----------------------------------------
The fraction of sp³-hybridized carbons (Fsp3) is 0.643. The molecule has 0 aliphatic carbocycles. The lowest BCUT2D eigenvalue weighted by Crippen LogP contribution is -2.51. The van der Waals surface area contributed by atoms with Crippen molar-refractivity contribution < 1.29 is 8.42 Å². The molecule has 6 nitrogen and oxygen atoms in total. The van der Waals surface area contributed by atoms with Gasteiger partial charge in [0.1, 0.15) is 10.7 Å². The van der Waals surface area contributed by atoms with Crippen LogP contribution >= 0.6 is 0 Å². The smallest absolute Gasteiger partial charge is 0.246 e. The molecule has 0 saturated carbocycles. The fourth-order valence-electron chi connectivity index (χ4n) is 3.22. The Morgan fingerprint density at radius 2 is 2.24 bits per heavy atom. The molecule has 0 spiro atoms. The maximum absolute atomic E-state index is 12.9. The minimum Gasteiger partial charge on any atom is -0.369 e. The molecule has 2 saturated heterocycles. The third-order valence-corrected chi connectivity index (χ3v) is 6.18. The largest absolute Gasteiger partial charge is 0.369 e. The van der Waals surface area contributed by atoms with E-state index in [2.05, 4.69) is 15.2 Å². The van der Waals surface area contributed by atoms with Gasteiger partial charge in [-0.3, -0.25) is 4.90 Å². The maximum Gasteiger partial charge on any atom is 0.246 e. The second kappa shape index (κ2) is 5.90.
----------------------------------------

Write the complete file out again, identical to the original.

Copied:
The fraction of sp³-hybridized carbons (Fsp3) is 0.643. The molecule has 0 aliphatic carbocycles. The lowest BCUT2D eigenvalue weighted by Crippen LogP contribution is -2.51. The van der Waals surface area contributed by atoms with Crippen molar-refractivity contribution < 1.29 is 8.42 Å². The molecule has 6 nitrogen and oxygen atoms in total. The van der Waals surface area contributed by atoms with Gasteiger partial charge in [0.1, 0.15) is 10.7 Å². The van der Waals surface area contributed by atoms with Crippen LogP contribution >= 0.6 is 0 Å². The smallest absolute Gasteiger partial charge is 0.246 e. The molecule has 0 saturated carbocycles. The fourth-order valence-electron chi connectivity index (χ4n) is 3.22. The Morgan fingerprint density at radius 2 is 2.24 bits per heavy atom. The molecule has 0 spiro atoms. The maximum absolute atomic E-state index is 12.9. The minimum Gasteiger partial charge on any atom is -0.369 e. The molecule has 2 saturated heterocycles. The third-order valence-corrected chi connectivity index (χ3v) is 6.18. The largest absolute Gasteiger partial charge is 0.369 e. The van der Waals surface area contributed by atoms with E-state index in [2.05, 4.69) is 15.2 Å². The van der Waals surface area contributed by atoms with Gasteiger partial charge in [-0.3, -0.25) is 4.90 Å². The maximum Gasteiger partial charge on any atom is 0.246 e. The second kappa shape index (κ2) is 5.90.